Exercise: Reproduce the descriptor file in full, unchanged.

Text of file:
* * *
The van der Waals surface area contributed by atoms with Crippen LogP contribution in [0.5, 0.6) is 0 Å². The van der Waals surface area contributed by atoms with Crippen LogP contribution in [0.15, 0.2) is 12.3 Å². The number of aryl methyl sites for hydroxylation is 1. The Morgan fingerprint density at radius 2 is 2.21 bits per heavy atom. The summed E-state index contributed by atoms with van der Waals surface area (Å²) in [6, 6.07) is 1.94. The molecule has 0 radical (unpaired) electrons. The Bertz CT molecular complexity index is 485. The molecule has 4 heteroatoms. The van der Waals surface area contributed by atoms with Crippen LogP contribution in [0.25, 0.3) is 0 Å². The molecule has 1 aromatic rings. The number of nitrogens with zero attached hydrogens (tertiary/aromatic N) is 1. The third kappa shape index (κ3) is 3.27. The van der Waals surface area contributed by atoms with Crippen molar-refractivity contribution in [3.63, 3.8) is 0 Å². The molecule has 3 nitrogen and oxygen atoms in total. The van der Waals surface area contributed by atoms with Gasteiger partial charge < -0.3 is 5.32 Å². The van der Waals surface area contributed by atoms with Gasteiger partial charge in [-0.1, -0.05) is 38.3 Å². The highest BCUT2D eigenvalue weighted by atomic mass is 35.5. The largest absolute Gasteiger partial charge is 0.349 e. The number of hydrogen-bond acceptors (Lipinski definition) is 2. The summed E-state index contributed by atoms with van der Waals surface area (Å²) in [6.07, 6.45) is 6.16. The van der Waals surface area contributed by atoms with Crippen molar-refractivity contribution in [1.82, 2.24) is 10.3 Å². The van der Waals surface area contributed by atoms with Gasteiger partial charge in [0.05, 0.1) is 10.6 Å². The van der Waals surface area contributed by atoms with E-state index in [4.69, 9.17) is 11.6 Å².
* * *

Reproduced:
The van der Waals surface area contributed by atoms with Crippen LogP contribution in [0.5, 0.6) is 0 Å². The van der Waals surface area contributed by atoms with Crippen LogP contribution in [0.15, 0.2) is 12.3 Å². The number of aryl methyl sites for hydroxylation is 1. The Morgan fingerprint density at radius 2 is 2.21 bits per heavy atom. The summed E-state index contributed by atoms with van der Waals surface area (Å²) in [6, 6.07) is 1.94. The molecule has 0 radical (unpaired) electrons. The Bertz CT molecular complexity index is 485. The molecule has 4 heteroatoms. The van der Waals surface area contributed by atoms with Crippen LogP contribution in [0.25, 0.3) is 0 Å². The molecule has 1 aromatic rings. The number of nitrogens with zero attached hydrogens (tertiary/aromatic N) is 1. The third kappa shape index (κ3) is 3.27. The van der Waals surface area contributed by atoms with Crippen molar-refractivity contribution in [3.63, 3.8) is 0 Å². The molecule has 3 nitrogen and oxygen atoms in total. The van der Waals surface area contributed by atoms with Gasteiger partial charge < -0.3 is 5.32 Å². The van der Waals surface area contributed by atoms with Gasteiger partial charge in [-0.1, -0.05) is 38.3 Å². The highest BCUT2D eigenvalue weighted by atomic mass is 35.5. The largest absolute Gasteiger partial charge is 0.349 e. The number of hydrogen-bond acceptors (Lipinski definition) is 2. The summed E-state index contributed by atoms with van der Waals surface area (Å²) in [6.07, 6.45) is 6.16. The van der Waals surface area contributed by atoms with Crippen molar-refractivity contribution in [1.82, 2.24) is 10.3 Å². The van der Waals surface area contributed by atoms with Gasteiger partial charge in [0.05, 0.1) is 10.6 Å². The van der Waals surface area contributed by atoms with E-state index in [4.69, 9.17) is 11.6 Å².